Manatee season in Florida is officially October 15th thru March 31st, but varies slightly by region and in some areas, Manatees stay all year long. Swimming with Manatees is a fun outing to do during COVID times as you can swim and stay in your own small groups.
While the Manatee can seem scary at their huge size, they are very docile and gentle. Commonly known as the Sea Cow, Manatees are common in the coastal waters, rivers and springs around Florida. Click here for more information about the Florida Manatee.
Manatees need warm waters to survive which is why they inhabit the waterways around Florida and why they huddle into warmer areas in the winter months. If you want to be sure to spot a manatee, the wintertime is the best time to head out to their favorite warmer water locations.
Manatees are gentle giants who are peaceful and calm. They are also protected by state and federal law so please follow the guidelines here before heading out to interact with Manatees.
Here's our recommendations for viewing and interacting with manatees in the wild during the winter season in Florida. Best viewing is typically December, January & February, particularly during a cold front that makes the water temperature drop and manatees grouping into the warmer areas.
Crystal River is one place in Florida where you can not only view the Manatees, but you can swim with them! This popular place for manatee interaction and viewing is in the Crystal River National Wildlife Refuge which includes the 6 mile Crystal River, Kings Bay and Three Sisters Springs.
Manatees navigate and huddle together in Three Sisters Springs during the winter months where you are welcome to swim, snorkel and dive. No boats are allowed into the spring in the winter months so you have to ditch the boat at the entrance way and get in the water to swim into the spring.
Note that if you go directly to Three Sisters Springs, you will be able to view manatees from the boardwalk but you cannot swim from there. If you want to swim in Three Sisters Springs with the manatees, you have to access it from the refuge in Kings Bay. During the summer, kayaks and water crafts are permitted. In the winter months (mid-November thru March) the only way to get in is to navigate to the entrance by water and then swim into the spring.
If you want to swim with the manatees, Crystal River is the place to go. Most other places where manatees inhabit have stricter rules about swimming around the manatees.
Blue Springs State Park is a designated manatee refuge where the wintering manatee population has grown over the past few years and continues to be a safe location for migrating manatees. While swimming in the spring during manatee season if not permitted, visitors can view the manatees from the half-mile long boardwalk that provides an excellent place to watch and learn about these beautiful animals. Located in Orange City just north of Orlando.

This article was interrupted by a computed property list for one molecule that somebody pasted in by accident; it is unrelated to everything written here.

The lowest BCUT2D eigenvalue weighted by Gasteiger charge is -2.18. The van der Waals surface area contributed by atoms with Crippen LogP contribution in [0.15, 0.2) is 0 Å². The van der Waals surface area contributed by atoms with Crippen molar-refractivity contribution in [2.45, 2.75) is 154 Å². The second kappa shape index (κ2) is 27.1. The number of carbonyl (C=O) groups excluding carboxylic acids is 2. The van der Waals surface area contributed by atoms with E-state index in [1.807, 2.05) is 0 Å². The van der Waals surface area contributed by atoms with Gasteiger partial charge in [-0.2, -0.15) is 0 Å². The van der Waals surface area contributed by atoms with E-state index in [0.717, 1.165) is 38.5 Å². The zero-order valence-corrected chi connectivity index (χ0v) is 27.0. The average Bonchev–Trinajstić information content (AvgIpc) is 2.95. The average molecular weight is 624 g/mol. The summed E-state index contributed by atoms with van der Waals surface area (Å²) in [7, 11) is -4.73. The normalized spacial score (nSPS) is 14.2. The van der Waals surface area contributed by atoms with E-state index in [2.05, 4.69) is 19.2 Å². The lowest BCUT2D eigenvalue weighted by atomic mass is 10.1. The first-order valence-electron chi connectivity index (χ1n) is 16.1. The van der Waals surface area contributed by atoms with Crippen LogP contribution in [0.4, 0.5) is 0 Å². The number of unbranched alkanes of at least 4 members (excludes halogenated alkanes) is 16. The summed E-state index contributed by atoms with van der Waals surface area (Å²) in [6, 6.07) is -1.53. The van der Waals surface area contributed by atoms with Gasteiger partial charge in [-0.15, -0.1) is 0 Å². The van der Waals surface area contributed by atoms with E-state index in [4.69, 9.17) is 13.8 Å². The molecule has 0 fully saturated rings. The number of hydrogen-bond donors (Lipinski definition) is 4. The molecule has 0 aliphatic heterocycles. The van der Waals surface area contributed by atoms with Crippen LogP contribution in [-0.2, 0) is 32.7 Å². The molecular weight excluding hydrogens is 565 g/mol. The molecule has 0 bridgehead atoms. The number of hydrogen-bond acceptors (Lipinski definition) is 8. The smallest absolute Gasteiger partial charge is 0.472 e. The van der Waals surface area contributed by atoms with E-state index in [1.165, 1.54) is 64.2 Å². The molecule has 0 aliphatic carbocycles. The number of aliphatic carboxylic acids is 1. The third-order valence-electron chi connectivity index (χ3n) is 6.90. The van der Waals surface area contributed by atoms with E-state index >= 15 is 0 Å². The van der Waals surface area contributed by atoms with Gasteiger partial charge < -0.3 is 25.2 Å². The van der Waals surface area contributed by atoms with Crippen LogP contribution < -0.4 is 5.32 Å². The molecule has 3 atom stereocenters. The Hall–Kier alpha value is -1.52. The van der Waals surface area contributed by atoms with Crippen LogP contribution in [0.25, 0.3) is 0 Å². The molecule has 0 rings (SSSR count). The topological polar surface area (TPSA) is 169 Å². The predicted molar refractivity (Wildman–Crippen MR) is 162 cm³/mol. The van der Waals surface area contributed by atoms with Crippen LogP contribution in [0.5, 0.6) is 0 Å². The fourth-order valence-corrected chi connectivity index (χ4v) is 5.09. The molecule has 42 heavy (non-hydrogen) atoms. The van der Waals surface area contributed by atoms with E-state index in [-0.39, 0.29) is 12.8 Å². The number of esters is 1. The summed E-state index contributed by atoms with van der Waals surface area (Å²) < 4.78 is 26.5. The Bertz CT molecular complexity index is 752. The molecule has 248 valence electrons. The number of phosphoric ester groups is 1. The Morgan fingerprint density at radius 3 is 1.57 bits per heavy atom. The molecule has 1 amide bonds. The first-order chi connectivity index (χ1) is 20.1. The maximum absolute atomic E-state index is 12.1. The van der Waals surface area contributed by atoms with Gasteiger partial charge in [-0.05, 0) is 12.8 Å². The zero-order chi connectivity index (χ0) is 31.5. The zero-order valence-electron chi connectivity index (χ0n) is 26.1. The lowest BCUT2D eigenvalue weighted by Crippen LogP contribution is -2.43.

Manatee Springs State Park is a warm water refuge for manatees in the winter months swimming up the Suwannee River. View the manatees in the winter months from the boardwalk or kayak or canoe along the spring run for a closer encounter. Located in Chiefland Florida about an hour from Gainesville.
Fanning Springs, located along the Suwannee River attracts manatees in the winter months where they can be viewed from the parks overlook or by boat from the Suwannee River. Just north of Manatee Springs within an hour of Gainesville.
Weeki Wachee is famous for it's mermaid show and water park, but Weeki Wachee also is a natural habitat for wildlife including the Florida Manatee. Kayak or Canoe down the Weeki Wachee River where manatees migrate during the winter months and get a closer look and more personal encounters.
Edward Ball Wakulla Springs State Park is the world's largest and deepest freshwater spring. Located in Florida's panhandle in the Tallahassee region. The park offers daily guided boat tours on the Wakulla River where you can spot manatees up close.
Merritt Island National Wildlife Refuge in Titusville Florida is one of the locations where you can spot a manatee year round. At the northern end of the Refuge is the manatee observation area where visitors can observe the manatees in their natural habitat.
Part of Lee County Parks & Recreation, Manatee Park is a non-captive warm water refuge for the Florida Manatee. Located across the street from a power company whose discharge warms the waters making it a popular refuge for the Manatee. View from the boardwalk and observation area or kayak/canoe the rivers for a closer encounter.
Lovers Key State Park with it's four barrier islands and surrounding natural shallow waterways provide warmer waters where manatees like to inhabit. This popular beach destination is also a great place to spot manatees as well as other wildlife. Rent a canoe or kayak for a closer encounter.
TECO Tampa Electric opened the Big Bend Power Station in Apollo Beach in 1986. Since then, manatees have taken a liking to the warm waters from the discharge canal. Big Bend's discharge canal is now a state and federally designated manatee sanctuary to protect these gentle giants from the cold waters of Tampa Bay when water temperatures drop below 68 degrees. Manatee Season here officially starts November 1st.
Overlooking freshwater Moore's Creek that connects to the Indian River Lagoon, view manatees year round from the observation deck, go on a kayak adventure or take a boat tour. The educational center includes and exhibit hall to learn about the manatee and it's habitats.
Manatee Lagoon where the warm discharge from FP&L near Riviera Beach, offers manatees a winter eco-system and the opportunity for you to see manatees up close. FPLs Eco-Discovery Center features two levels of observation areas and hands on manatee learning. Manatee season at this south Florida location starts November 15th.